My system is on my home network, which is connected to the internet using via a consumer-grade NAT firewall.  So getting out is easy, but getting in is hard.  I could have gone the dynamic DNS route, but I chose instead to get a hosting provider for files that I wanted access to from outside.  I set up a hosting account at, which is great.  They make it really easy to set up SVN, WebDAV, etc, so I set up two SVN repositories on my hosted system for files I need roving access to (such as presentation slides, in case I get to a conference and my laptop doesn't.)  I set up two because SVN doesn't have good support for actually removing things from repositories, so they tend to grow over time.  So there's a "permanent" and "transient" repository; the transient repository is for short-lived projects where after some point I won't need the history any more.  SVN turns out to be a reasonably nice solution for accessing the same file from multiple systems, since I tend to either be at home and use my desktop system exclusively, or be on the road and use my laptop exclusively. 

I decided to get all my data into SVN, after being inspired by this article from Jason Hunter.  Even for data that you don't think is ever going to change, like photos (hey, what about photoshop?), SVN turns out to be a pretty good solution.  If you get a new computer, you can just do one checkout and all your data is there.  Keeping an up-to-date checkout on your home and laptop systems (in addition to the server) mitigates a number of data loss scenarios.  I'm not there yet -- I'm still migrating, but I'm making progress. 

The big question mark now is the backup strategy -- backing up a terabyte is pretty hard.


  1. What do you do about power consumption? I thought for a while about keeping one of my systems on 24x7 but its power consumption, even at idle, is about 150w. This would add about $30/mo to my electric bill. (Of course I'm in California, where electricity is notoriously expensive.) Fortunately, the Squeezebox can use wake-on-LAN, so I can leave the computer asleep, consuming 5w intead of 150w. I can probably afford $30/mo but I find the energy consumption to be objectionable.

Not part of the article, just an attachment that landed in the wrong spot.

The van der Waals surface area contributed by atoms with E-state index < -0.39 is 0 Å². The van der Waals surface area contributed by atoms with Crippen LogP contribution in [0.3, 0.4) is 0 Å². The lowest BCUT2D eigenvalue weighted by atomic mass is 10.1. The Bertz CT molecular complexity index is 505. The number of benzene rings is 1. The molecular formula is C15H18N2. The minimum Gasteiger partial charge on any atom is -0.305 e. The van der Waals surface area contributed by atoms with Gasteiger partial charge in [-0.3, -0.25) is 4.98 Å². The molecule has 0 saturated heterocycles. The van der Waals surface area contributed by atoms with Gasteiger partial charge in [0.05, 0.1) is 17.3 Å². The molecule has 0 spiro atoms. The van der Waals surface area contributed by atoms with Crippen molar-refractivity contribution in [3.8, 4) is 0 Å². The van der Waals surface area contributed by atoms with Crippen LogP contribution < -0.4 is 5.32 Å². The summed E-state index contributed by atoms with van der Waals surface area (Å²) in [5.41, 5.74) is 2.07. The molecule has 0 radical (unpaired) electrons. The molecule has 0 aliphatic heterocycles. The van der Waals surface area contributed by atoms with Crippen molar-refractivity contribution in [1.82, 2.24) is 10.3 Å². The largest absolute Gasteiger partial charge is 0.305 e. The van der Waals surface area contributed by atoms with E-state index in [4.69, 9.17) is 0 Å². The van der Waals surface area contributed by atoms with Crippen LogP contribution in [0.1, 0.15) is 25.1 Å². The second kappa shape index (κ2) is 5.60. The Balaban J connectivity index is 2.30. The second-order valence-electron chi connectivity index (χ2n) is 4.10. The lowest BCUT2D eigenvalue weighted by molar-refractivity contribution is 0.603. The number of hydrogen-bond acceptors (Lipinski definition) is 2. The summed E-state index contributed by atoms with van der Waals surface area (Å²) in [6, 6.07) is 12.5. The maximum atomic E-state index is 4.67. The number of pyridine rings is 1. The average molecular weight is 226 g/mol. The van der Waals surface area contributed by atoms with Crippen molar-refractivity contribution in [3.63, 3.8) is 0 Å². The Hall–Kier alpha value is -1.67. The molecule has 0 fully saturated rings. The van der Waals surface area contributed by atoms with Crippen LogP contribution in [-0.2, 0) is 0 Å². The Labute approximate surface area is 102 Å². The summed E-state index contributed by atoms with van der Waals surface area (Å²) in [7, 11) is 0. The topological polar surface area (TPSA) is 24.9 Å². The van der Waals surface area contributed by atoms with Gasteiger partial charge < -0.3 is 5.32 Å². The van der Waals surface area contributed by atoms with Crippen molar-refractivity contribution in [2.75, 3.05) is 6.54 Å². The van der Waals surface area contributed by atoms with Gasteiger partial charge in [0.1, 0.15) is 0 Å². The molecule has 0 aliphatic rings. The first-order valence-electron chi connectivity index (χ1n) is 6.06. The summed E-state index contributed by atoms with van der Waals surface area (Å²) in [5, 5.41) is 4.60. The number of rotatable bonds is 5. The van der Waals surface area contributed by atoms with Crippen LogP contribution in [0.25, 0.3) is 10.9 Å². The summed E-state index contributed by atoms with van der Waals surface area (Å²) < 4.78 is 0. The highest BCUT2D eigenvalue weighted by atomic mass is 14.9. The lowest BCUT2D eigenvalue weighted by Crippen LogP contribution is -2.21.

2. Well, I always had the server system for development purposes, so I didn't bring any incremental systems online (though the additional drives certainly draw a lot more power.) I suppose I could activate some of the power management features in Linux; I've never thought much about that for desktop systems, but I should. I don't know what it draws, but I pay about 14c/kwh, so a 100W draw should run me about $10/mo. Do you know anything about power management for non-laptop Linux systems? Would it make sense to have it spin down the drives when they are not being accessed?

  3. Turns out there's no way to get the 3Ware raid controller to spin down the drives when idle. Ugh.

  4. Instead of RAID, how cool would a Drobo supported SVN repos be? (note: neither do I work for Data Robotics nor own Data Robotics stock).

    Regarding power consumption. I've been using a 1 GHz mini-itx system (w/ a VIA chip), w/ 300 Gb drive running Suse 10.2 for slimserver and other similar "server" like activities... its wimpy but fine for most uses. Using a Watts Up? pwoer meter, it draws 50 watts under high stress and 30 watts during idle times... not great but better. I also have a wrtg54 running dd-wrt and its a very frugal device, power-wise... nice.